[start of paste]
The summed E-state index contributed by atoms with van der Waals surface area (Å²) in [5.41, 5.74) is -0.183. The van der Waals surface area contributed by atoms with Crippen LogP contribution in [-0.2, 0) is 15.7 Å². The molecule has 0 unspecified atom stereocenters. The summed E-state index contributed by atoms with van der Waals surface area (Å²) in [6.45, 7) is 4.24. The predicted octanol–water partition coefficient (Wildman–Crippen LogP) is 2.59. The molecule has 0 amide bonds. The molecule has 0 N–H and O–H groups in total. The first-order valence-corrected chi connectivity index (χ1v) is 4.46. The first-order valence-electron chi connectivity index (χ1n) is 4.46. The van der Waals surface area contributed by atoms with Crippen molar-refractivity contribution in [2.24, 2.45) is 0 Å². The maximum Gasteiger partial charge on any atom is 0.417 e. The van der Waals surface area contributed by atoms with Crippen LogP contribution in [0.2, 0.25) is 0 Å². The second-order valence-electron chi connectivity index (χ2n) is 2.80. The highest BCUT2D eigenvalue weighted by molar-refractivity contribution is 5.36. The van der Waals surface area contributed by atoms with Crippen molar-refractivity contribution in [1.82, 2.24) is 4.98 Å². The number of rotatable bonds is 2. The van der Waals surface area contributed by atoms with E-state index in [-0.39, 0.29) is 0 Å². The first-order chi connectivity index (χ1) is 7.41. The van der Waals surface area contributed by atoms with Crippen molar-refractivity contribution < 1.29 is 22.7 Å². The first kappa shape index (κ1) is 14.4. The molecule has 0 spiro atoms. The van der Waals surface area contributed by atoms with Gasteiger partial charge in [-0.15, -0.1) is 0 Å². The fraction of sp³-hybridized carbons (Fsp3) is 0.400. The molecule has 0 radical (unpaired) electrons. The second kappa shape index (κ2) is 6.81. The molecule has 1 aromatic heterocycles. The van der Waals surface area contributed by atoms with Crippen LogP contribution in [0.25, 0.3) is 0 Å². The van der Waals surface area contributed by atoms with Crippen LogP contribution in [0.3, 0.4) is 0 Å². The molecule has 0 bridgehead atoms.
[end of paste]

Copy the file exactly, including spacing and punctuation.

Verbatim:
The summed E-state index contributed by atoms with van der Waals surface area (Å²) in [5.41, 5.74) is -0.183. The van der Waals surface area contributed by atoms with Crippen LogP contribution in [-0.2, 0) is 15.7 Å². The molecule has 0 unspecified atom stereocenters. The summed E-state index contributed by atoms with van der Waals surface area (Å²) in [6.45, 7) is 4.24. The predicted octanol–water partition coefficient (Wildman–Crippen LogP) is 2.59. The molecule has 0 amide bonds. The molecule has 0 N–H and O–H groups in total. The first-order valence-corrected chi connectivity index (χ1v) is 4.46. The first-order valence-electron chi connectivity index (χ1n) is 4.46. The van der Waals surface area contributed by atoms with Crippen molar-refractivity contribution in [2.24, 2.45) is 0 Å². The maximum Gasteiger partial charge on any atom is 0.417 e. The van der Waals surface area contributed by atoms with Crippen LogP contribution in [0.2, 0.25) is 0 Å². The second-order valence-electron chi connectivity index (χ2n) is 2.80. The highest BCUT2D eigenvalue weighted by molar-refractivity contribution is 5.36. The van der Waals surface area contributed by atoms with Crippen molar-refractivity contribution in [1.82, 2.24) is 4.98 Å². The number of rotatable bonds is 2. The van der Waals surface area contributed by atoms with E-state index in [-0.39, 0.29) is 0 Å². The first-order chi connectivity index (χ1) is 7.41. The van der Waals surface area contributed by atoms with Crippen molar-refractivity contribution < 1.29 is 22.7 Å². The first kappa shape index (κ1) is 14.4. The molecule has 0 spiro atoms. The van der Waals surface area contributed by atoms with Gasteiger partial charge in [-0.15, -0.1) is 0 Å². The fraction of sp³-hybridized carbons (Fsp3) is 0.400. The molecule has 0 radical (unpaired) electrons. The second kappa shape index (κ2) is 6.81. The molecule has 1 aromatic heterocycles. The van der Waals surface area contributed by atoms with Crippen LogP contribution in [0.25, 0.3) is 0 Å². The van der Waals surface area contributed by atoms with Crippen LogP contribution in [0.3, 0.4) is 0 Å². The molecule has 0 bridgehead atoms.